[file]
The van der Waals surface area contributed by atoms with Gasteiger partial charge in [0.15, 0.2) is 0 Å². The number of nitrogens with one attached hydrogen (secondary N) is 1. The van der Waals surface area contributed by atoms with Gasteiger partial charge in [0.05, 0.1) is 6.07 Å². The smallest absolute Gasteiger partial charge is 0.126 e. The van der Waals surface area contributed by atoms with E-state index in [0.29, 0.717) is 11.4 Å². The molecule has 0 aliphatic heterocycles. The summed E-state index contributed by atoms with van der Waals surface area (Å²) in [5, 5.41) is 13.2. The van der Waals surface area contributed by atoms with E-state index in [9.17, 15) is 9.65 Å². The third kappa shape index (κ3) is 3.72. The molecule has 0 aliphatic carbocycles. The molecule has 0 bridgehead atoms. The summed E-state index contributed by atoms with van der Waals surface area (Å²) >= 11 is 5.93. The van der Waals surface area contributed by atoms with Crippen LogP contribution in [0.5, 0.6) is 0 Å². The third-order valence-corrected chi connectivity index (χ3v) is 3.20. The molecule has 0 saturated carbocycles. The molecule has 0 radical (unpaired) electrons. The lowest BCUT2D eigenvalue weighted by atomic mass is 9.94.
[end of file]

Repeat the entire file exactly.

The van der Waals surface area contributed by atoms with Gasteiger partial charge in [0.15, 0.2) is 0 Å². The number of nitrogens with one attached hydrogen (secondary N) is 1. The van der Waals surface area contributed by atoms with Gasteiger partial charge in [0.05, 0.1) is 6.07 Å². The smallest absolute Gasteiger partial charge is 0.126 e. The van der Waals surface area contributed by atoms with E-state index in [0.29, 0.717) is 11.4 Å². The molecule has 0 aliphatic heterocycles. The summed E-state index contributed by atoms with van der Waals surface area (Å²) in [5, 5.41) is 13.2. The van der Waals surface area contributed by atoms with E-state index in [9.17, 15) is 9.65 Å². The third kappa shape index (κ3) is 3.72. The molecule has 0 aliphatic carbocycles. The molecule has 0 bridgehead atoms. The summed E-state index contributed by atoms with van der Waals surface area (Å²) >= 11 is 5.93. The van der Waals surface area contributed by atoms with Crippen LogP contribution in [0.5, 0.6) is 0 Å². The third-order valence-corrected chi connectivity index (χ3v) is 3.20. The molecule has 0 saturated carbocycles. The molecule has 0 radical (unpaired) electrons. The lowest BCUT2D eigenvalue weighted by atomic mass is 9.94.